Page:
What you need to know before requesting a credit card
If a consumer wants all the facts before requesting a credit card, there is no getting around the fine print. However, the reality is that most people do not have the patience or the time to meticulously read the arduous language in the pricing disclosures before they request a credit card. Therefore, consumers must know the absolutely essential information to look for ahead of time, before they click “Get started Now.”
Credit card application checklist
The following is a checklist of key terms of your credit card agreement that you should look for before requesting: the introductory and regular APRs for new purchases and balance transfers, the annual fee, the balance transfer fee and details on rewards programs. In order to determine how much of the above information could be easily found on credit card applications, CardHub.com conducted a study investigating the online applications of the 10 largest credit card issuers, based on outstanding balances.
Which companies have the clearest disclosures
In the CardHub.com Summer 2010 Credit Card Applications Study, Capital One and Bank of America ranked the highest in terms of clarity on their applications. These companies did the best in clearly disclosing the key information mentioned above without the consumer having to actively search for it. The credit card issuer with the least upfront applications was U.S. Bank, followed by USAA and American Express.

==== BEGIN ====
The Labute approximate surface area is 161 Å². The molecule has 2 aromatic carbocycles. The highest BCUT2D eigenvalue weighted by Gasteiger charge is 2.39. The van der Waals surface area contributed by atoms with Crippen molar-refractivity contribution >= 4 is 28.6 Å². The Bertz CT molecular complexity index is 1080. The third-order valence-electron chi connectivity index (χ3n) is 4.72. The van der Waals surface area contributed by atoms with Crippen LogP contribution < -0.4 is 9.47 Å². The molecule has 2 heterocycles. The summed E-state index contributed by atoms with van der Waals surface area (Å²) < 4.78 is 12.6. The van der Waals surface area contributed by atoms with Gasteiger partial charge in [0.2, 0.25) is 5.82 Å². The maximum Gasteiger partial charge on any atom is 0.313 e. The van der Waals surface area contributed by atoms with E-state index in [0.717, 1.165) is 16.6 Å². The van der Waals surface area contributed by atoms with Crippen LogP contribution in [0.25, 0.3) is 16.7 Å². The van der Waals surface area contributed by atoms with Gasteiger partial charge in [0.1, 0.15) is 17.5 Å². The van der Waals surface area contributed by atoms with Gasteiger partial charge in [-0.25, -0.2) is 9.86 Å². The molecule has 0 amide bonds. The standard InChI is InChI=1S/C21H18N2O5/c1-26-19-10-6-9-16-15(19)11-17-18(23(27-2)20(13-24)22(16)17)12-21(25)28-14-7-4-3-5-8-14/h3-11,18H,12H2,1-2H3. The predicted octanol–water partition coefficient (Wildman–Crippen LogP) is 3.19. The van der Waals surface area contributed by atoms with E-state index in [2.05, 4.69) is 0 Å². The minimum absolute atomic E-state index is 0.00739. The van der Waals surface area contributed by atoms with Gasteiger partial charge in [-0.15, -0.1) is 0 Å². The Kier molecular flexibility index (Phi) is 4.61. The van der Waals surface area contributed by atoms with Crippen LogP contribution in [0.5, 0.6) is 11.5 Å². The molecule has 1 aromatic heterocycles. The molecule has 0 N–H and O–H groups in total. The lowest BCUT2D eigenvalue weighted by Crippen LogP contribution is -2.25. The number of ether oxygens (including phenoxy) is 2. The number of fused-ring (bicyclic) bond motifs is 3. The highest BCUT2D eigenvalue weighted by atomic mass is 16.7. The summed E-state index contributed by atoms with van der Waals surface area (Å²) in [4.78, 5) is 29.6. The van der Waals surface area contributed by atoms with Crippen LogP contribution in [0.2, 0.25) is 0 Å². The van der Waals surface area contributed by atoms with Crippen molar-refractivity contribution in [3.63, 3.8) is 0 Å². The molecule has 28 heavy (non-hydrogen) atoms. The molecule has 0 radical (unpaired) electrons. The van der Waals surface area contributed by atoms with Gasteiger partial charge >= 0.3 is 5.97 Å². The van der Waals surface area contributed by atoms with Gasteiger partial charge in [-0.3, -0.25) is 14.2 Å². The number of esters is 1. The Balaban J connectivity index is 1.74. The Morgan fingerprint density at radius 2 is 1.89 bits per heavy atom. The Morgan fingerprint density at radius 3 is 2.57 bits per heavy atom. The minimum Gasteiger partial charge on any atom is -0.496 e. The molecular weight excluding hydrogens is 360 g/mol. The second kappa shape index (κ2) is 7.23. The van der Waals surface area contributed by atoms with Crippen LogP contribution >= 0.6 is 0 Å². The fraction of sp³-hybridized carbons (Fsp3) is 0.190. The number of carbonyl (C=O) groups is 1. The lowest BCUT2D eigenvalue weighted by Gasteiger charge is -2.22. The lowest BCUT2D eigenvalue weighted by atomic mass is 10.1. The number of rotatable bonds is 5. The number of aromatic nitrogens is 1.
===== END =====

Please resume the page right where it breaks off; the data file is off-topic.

Common problems on credit card applications
The area in which most of the credit card companies were lacking was disclosure of the balance transfer fee. This is particularly problematic because not only is it the hardest component to find, but it is also the component that consumers are least likely to know to look for. The balance transfer fee is a common fee that is assessed when a customer transfers their balance from one credit card to another, and it is usually between 3 percent and 4 percent of the amount of the transferred balance. Another common problem was clarity on how much rewards points and miles are worth on non-cash back rewards credit cards (i.e. are 20,000 rewards points worth a family ski trip or a new dress?).
Improvements on credit card applications
Although there were common areas of weakness, the study also found that vague and misleading language, such as “as low as” or “up to,” has diminished considerably. Many companies were much more likely to clearly display the full range of APRs (e.g. Regular APR 12.99 percent — 24.99 percent) and clearly define how much cash back a customer would get on the purchases they made for cash back rewards credit cards.